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International Day of Women and Girls in Science

The UN General Assembly resolution 70/212, aimed at ensuring equal opportunities for women and girls in the field of science, exclusion and discrimination against them, has been proclaimed February 11th as the International Day of Women and Girls in Science. Incidentally, Armenia was among the four dozens of states that initiated this resolution.


“It is necessary to encourage and support women and girls in their quest for their potential as researchers and innovators”, – said UN Secretary-General Antonio Guterres in a message on the occasion.


Over the past 15 years, the global community has made considerable progress in terms of involvement of women and girls in science. Despite this, women and girls are still facing restrictions and discrimination in this area. This is evidenced by the UN data. Meanwhile, science, innovation and gender equality, incorporated into the 2030 Development Agenda, are indivisible elements in the process of achieving development goals.


According to a study conducted in 14 countries, opportunities of being awarded bachelor’s, master’s and doctor’s degrees for women and girls make 18%, 8% and 2%, respectively, whereas for men these figures are 37%, 18% and 6%.


According to the RA Charter Service, 37 percent of those with a scientific degree are women. According to the European Union Statistical Service, one third of European scholars are women. Scientists at the University of Indiana, USA, calculating the number of publications by male and female scientists, have resulted in almost the same ratio. The percentage of authors of scientific works (by women/men ratio) is 30/70 in the world respectively. Researchers have analyzed 5.5 million scientific articles published in the Web of Science International Database from 2008 to 2012, with over 27 million scientists.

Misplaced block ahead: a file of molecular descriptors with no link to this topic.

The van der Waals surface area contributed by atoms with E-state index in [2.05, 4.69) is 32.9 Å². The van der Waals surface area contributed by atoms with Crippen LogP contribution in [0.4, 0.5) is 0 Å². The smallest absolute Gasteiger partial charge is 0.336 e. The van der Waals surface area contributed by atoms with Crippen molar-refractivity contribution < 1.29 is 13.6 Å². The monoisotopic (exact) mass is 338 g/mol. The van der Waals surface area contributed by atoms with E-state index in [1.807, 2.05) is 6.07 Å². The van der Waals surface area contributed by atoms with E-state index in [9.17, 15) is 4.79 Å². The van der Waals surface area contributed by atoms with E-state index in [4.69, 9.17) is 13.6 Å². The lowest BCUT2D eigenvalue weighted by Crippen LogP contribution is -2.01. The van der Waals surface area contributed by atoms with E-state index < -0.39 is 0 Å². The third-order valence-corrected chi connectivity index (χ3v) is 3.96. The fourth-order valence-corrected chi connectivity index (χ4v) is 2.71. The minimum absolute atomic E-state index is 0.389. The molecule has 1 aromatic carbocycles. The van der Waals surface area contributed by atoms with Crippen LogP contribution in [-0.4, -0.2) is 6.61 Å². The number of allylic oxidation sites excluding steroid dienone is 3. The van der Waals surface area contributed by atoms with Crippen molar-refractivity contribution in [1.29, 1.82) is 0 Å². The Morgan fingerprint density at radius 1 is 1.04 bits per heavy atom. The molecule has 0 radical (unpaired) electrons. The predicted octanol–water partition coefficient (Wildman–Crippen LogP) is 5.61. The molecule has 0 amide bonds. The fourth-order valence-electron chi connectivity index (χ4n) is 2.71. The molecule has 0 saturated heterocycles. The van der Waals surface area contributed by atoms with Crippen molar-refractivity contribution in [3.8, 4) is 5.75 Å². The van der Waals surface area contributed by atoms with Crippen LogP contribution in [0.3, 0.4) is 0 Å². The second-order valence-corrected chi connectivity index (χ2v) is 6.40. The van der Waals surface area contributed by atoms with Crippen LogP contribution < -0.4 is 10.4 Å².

By the way, for over 20 years, L’Oreal and UNESCO have been implementing joint projects for the promotion of women in science. Since 1998, each year, five women from each continent are nominated for the Women’s Science Contest for recognition by their scientific achievements, their commitment, and their impact on society. As a rule, each of them has had a unique career path, combining exclusive talent, loyalty to profession and courage in a field where men still dominate.


Since 2000 each year International scholarships UNESCO L’Oréal are also awarded to 15 promising young female scientists. To date, scholarships have been provided to more than 2,795 women in 115 countries, allowing them to pursue their research.


It should be noted that this year’s L’Oreal-UNESCO Women’s Awards Ceremony will be held in March in Paris. Five laureates from the competition will be selected by an international jury consisting of 12 prominent scientists. Each laureate will receive a € 100,000 prize. The award ceremony is also important because of the increased visibility of prominent female scientists and thus provides strong role models for girls and young women who prefer a science career.


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